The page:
Kay Fisker

Architect, Denmark
Kay Fisker was one of the early proponents of functionalism in Danish architecture.
Taking his point of departure from the early 20th-century Danish Neoclassicism so
prevalent in the 1910s and 1920s, he developed a type of functional building design
specific to the Danish language of materials. In this way, Fisker took his inspiration first
from functional theorist and practitioner Louis Sullivan and only later from his
contemporaries among the European architects, such as Mies van der Rohe, Walter
Gropius, and Le Corbusier. Fisker’s successful bridging of these two styles in his practice
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(with partner C.F.Møller from 1930 to 1941), along with his steadfast promotion of
functionalist ideals in his teaching at the Academy of Fine Arts in Copenhagen and
abroad and as a writer for architectural publications (including the Danish journal Arkitekten),
proves his place as one of the most influential figures in modern architecture in Denmark
is justified.
Fisker first melded regional expression with functionalist principles in a student
project, with Aage Rafn, for a small railroad station (1915) on the island of Bornholm. A
study in form, the end-gabled station, with little architectural detail other than patterning
of the brick exterior, set the stage for Fisker’s drawing on traditional Danish building
types for his simplified structures. Fisker was able to expand on his application of
functionalist principles to large-scale architecture beginning in the 1920s, specifically, on
new forms of housing called for after the world wars. It is for his work in this area that
Fisker is best known today.
The housing shortage in Denmark, particularly in Copenhagen, after World War I led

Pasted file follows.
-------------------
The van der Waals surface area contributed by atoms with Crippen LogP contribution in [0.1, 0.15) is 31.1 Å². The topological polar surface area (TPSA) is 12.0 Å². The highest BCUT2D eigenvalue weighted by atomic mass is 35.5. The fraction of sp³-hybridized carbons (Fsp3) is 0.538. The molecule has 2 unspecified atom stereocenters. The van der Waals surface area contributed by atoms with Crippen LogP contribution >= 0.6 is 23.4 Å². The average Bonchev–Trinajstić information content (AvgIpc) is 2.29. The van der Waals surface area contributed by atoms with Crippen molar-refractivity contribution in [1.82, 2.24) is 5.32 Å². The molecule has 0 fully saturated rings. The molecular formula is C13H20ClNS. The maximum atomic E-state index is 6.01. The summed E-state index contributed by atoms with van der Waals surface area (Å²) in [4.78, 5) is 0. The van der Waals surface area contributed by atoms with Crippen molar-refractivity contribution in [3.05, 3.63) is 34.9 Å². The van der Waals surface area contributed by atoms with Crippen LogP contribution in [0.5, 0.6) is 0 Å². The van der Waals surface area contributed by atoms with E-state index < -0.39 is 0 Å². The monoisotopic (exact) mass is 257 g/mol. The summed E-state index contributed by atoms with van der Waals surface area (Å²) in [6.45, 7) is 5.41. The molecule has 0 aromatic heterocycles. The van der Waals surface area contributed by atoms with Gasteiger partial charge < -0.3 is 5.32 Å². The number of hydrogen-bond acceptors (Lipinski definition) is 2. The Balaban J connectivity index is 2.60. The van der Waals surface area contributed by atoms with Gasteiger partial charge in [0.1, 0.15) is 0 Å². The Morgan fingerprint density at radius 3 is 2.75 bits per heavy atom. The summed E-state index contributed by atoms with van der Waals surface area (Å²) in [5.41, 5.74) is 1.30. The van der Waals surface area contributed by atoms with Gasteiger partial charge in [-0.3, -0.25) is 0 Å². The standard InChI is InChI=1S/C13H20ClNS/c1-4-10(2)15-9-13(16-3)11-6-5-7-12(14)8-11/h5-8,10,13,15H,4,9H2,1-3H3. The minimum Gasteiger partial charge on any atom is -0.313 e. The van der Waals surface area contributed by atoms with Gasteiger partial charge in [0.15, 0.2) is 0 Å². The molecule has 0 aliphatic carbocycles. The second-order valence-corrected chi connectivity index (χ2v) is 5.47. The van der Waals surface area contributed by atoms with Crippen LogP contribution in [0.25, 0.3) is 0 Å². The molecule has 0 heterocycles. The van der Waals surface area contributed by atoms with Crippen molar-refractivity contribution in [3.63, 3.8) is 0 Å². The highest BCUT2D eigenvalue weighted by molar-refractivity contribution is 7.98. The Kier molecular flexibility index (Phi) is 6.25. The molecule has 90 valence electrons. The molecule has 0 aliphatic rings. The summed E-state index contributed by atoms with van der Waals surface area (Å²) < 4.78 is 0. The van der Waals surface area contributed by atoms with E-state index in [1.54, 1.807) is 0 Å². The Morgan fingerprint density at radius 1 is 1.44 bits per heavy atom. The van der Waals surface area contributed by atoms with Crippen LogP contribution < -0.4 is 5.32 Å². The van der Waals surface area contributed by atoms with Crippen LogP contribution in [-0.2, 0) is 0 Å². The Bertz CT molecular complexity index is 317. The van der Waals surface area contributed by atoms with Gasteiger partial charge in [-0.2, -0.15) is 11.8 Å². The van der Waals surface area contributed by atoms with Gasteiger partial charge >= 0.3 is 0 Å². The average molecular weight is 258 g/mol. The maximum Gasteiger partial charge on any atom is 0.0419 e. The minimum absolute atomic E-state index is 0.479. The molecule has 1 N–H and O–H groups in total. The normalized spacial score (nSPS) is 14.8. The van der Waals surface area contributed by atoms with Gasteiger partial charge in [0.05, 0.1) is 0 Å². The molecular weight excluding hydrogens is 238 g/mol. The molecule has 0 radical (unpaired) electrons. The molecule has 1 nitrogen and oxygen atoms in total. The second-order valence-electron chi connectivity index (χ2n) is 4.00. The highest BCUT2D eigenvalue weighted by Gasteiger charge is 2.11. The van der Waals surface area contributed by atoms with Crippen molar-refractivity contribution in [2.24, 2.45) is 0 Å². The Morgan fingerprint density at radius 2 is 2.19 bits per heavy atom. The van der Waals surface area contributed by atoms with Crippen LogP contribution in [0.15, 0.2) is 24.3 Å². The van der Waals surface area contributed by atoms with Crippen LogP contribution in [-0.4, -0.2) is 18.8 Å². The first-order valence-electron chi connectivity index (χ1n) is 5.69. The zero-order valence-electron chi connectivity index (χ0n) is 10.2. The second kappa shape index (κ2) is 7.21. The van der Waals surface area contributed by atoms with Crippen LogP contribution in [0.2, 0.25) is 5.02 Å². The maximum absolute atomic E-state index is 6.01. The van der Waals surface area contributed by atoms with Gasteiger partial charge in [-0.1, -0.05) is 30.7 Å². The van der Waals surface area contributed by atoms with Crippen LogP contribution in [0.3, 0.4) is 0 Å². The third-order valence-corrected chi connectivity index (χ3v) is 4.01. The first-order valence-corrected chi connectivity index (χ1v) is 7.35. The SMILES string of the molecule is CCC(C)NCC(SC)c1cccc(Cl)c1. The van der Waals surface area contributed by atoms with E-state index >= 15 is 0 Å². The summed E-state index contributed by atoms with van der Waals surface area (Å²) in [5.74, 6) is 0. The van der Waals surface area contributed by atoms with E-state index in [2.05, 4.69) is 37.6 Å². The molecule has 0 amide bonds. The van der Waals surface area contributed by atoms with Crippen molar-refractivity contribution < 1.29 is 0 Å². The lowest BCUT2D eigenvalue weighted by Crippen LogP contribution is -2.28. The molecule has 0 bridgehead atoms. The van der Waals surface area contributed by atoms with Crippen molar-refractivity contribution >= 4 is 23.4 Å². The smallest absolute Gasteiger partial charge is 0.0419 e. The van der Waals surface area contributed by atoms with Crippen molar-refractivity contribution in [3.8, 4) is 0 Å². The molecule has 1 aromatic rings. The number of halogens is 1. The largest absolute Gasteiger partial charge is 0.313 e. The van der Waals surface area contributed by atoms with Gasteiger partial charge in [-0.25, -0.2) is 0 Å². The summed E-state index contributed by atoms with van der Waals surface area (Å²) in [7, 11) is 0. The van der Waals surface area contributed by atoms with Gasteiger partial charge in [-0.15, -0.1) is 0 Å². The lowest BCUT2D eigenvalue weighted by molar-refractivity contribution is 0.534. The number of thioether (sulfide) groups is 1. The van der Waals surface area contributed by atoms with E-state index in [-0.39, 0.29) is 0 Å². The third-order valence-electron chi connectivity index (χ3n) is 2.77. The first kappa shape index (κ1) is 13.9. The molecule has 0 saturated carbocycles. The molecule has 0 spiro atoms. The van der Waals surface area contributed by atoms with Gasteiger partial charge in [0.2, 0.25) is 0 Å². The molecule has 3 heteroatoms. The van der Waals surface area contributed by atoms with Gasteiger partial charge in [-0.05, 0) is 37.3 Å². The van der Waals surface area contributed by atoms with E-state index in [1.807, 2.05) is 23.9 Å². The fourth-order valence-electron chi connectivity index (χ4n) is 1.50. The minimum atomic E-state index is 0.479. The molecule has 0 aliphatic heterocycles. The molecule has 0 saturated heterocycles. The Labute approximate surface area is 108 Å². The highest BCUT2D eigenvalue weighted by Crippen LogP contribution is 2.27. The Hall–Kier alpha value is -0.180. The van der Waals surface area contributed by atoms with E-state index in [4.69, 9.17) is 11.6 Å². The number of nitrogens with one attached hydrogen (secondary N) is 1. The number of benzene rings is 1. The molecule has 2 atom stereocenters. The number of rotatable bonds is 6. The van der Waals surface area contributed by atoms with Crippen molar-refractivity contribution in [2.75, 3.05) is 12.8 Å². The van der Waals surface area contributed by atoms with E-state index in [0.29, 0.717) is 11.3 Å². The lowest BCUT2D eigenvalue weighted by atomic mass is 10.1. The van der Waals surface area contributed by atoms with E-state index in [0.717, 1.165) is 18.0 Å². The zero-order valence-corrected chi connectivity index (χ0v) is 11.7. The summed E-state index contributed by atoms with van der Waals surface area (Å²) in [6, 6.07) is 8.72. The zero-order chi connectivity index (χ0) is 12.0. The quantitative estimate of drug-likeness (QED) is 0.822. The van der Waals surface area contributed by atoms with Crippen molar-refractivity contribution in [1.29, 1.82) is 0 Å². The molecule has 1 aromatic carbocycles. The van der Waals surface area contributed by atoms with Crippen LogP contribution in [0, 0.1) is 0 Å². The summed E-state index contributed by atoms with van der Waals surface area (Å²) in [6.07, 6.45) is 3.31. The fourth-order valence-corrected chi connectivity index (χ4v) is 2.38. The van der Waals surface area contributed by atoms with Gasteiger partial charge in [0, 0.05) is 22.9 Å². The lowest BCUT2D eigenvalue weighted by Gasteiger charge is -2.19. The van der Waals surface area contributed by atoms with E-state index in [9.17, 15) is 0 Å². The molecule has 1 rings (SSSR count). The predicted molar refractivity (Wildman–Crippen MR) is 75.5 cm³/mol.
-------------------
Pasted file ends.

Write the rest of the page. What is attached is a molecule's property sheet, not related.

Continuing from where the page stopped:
to substantial government funds allotted to large-scale housing projects. Fisker’s early
housing block Hornbækhus (1922) helped define a new type of structure meeting the
needs of modern Danes. The architect conceived of this rectangular apartment block,
which enclosed a large central garden, as a series of identical apartment modules, both
modern ideas at the time. This early solution, however, expressed functionalism through
the lingering vocabulary of Neoclassicism. The symmetrical brick exterior is broken only
by marching rows of uniform windows running across the entire facade of the building.
Fisker’s early publication with F.R.Yerbury, Modern Danish Arch itecture (1927), championed the neoclassical as
the most appropriate style of the day. It is this sense of regularity, of preoccupation with
massing and form, that remained the hallmark of Fisker’s architecture even after he
abandoned the neoclassical style in the 1930s.
The introduction of international functionalism, introduced through exhibitions in
Berlin and Stockholm in 1930, provided Denmark with a break from Neoclassicism. This
new practical vocabulary had a decisive effect on the direction of Fisker’s later apartment
houses and other structures. After some experimentation, Fisker applied a more attractive
and humanistic solution to the blocks of flats while still retaining their regional qualities.
His Vestersøhus housing project (1935, 1938) features brick facades broken up with
rectangular projecting balconies paired with windows, giving the structure a pleasing
proportion and appearance. This was no mean task with such an inherently long and
monotonous building type, although by this time the enclosed street block, seen in
Hornbækhus, had been abandoned. Fisker, in his 1948 article “The History of Domestic